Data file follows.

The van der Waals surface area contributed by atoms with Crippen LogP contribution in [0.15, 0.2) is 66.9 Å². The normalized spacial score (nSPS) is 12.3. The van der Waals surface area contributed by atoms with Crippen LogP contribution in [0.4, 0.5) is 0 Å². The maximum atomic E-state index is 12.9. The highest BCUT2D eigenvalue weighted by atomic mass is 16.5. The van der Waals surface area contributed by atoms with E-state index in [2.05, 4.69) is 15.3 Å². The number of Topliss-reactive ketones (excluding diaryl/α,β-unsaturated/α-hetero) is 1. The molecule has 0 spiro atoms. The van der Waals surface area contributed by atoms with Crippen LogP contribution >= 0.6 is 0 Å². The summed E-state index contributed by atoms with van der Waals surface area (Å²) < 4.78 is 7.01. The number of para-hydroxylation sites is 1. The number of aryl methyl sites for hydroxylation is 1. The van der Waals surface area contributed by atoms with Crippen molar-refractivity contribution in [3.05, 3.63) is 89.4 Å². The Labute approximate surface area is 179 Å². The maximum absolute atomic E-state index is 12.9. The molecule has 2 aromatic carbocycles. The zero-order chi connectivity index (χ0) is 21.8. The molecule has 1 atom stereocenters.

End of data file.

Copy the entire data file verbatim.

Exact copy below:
The van der Waals surface area contributed by atoms with Crippen LogP contribution in [0.15, 0.2) is 66.9 Å². The normalized spacial score (nSPS) is 12.3. The van der Waals surface area contributed by atoms with Crippen LogP contribution in [0.4, 0.5) is 0 Å². The maximum atomic E-state index is 12.9. The highest BCUT2D eigenvalue weighted by atomic mass is 16.5. The van der Waals surface area contributed by atoms with E-state index in [2.05, 4.69) is 15.3 Å². The number of Topliss-reactive ketones (excluding diaryl/α,β-unsaturated/α-hetero) is 1. The molecule has 0 spiro atoms. The van der Waals surface area contributed by atoms with Crippen LogP contribution >= 0.6 is 0 Å². The summed E-state index contributed by atoms with van der Waals surface area (Å²) < 4.78 is 7.01. The number of para-hydroxylation sites is 1. The number of aryl methyl sites for hydroxylation is 1. The van der Waals surface area contributed by atoms with Crippen molar-refractivity contribution in [3.05, 3.63) is 89.4 Å². The Labute approximate surface area is 179 Å². The maximum absolute atomic E-state index is 12.9. The molecule has 2 aromatic carbocycles. The zero-order chi connectivity index (χ0) is 21.8. The molecule has 1 atom stereocenters.